These policies brought about the existence of food deserts. Food deserts are areas “where access to healthy foods such as fresh fruits and vegetables is either limited, too expensive, or nonexistent. Inhabitants must opt for cheap and unhealthy foods based on whatever is available” 16. Food deserts exist both in rural areas – where the nearest supermarket may be miles and miles away – and in urban areas, where the number of fast food options far outweigh the number of supermarkets stocked with healthy choices, and the fast food choices are much more affordable than healthy foods. Urban areas are often characterized by a preponderance of corner stores which may not be adequately equipped with refrigerators, shelving, or advertisement messages for fresh fruits and vegetables; additionally, fresh fruits and vegetables may not be affordable or available 16.

The close proximity of fast-food and bodegas or convenience stores compounds the problem of increased distances to supermarkets that have affordable, healthy food. This is especially problematic for residents of low-income neighborhoods who are less likely to possess a car 17, as people who live far away from grocery stores and who do not have access to cars are less likely to travel distances to shop at them 6. In addition, fast food restaurants tend to be located around schools so that they can target their products to children and adolescents 5. Children in urban environments may be more likely to buy food at these establishments and bodegas on their way to and from school instead of eating a healthy breakfast in the morning, bringing lunch with them to school, or purchasing food from the school’s breakfast or lunch program offerings.

Meanwhile, “more affluent neighborhoods tend to restrict the number and location of [fast food] outlets through the formal land use planning process” 5, leading to even more health disparities between high and low-income neighborhoods. This is yet another contributor to the fact that areas with lower socioeconomic status have been shown to have less access to stores selling healthy food such as low-fat milk, high-fiber bread, fresh fruits, and vegetables 1.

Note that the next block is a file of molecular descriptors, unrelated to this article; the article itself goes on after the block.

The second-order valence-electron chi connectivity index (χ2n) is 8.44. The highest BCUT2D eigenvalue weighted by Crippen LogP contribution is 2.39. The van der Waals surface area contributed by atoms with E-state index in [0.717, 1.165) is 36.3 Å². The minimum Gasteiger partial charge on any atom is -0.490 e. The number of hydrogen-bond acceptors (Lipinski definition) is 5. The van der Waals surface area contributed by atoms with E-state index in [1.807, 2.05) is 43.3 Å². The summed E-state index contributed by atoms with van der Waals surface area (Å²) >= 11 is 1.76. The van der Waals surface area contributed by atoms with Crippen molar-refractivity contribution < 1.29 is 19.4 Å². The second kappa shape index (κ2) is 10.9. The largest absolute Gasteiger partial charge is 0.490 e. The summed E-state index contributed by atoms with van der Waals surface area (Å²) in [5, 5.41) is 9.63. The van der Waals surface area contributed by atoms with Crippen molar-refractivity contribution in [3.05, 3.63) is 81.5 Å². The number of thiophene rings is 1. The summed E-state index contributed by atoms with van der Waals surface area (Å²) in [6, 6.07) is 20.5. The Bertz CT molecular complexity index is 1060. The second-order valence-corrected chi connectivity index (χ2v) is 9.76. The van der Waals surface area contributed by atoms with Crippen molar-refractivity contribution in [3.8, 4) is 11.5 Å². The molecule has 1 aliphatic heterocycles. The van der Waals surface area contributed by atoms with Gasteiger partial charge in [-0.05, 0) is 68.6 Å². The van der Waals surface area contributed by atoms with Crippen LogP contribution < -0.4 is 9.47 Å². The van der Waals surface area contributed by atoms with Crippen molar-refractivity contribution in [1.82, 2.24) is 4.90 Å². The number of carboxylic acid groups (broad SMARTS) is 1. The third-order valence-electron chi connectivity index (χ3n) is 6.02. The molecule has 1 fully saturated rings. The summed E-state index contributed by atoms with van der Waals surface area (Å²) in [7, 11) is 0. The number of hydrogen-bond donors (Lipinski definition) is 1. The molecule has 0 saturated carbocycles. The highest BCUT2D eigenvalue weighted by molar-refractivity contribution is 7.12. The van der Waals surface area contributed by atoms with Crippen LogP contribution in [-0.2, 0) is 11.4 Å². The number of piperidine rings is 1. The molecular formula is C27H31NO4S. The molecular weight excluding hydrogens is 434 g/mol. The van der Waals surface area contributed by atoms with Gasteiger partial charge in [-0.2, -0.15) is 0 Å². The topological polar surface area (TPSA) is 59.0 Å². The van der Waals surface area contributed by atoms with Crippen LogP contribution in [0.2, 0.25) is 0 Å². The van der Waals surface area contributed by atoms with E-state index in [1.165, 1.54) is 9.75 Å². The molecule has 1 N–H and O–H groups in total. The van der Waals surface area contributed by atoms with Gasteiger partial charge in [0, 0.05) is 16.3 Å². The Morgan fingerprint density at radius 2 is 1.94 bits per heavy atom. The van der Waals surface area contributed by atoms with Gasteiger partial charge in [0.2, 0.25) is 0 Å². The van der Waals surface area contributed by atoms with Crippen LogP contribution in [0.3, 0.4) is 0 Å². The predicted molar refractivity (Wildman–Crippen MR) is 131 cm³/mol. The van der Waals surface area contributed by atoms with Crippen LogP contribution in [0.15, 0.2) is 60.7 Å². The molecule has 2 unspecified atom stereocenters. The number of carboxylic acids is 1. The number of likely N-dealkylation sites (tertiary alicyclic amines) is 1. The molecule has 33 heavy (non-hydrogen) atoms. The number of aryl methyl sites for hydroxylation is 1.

Large chain supermarkets have the benefit of being able to offer lower prices and higher quality food options, but these benefits cancel out and contribute to health disparities if they are not accessible to low-income communities. Over the past 30 years, grocery stores have followed the white flight out of urban areas and established themselves in suburban areas, leading to an “urban grocery store gap” 18. They find it more economical to cut costs by buying in bulk and using large warehouses, which is easier to do in suburban areas 6. Research conducted by the University of Connecticut’s Food Marketing Policy Center found that for 21 cities across the US, there were 30 percent fewer supermarkets in low-income areas than in high-income areas 17. Data from research in Chicago suggests that the race of a neighborhood may be a deciding factor in whether large chain grocery stores come to an area or not 6,19. In addition, this study found that low-income neighborhoods that had no or distant grocery stores (but nearby fast food restaurants instead) had higher rates of premature death and chronic health conditions. Similar findings have been found in Philadelphia, where 70 new supermarkets would be needed in order to erase food deserts 6,20.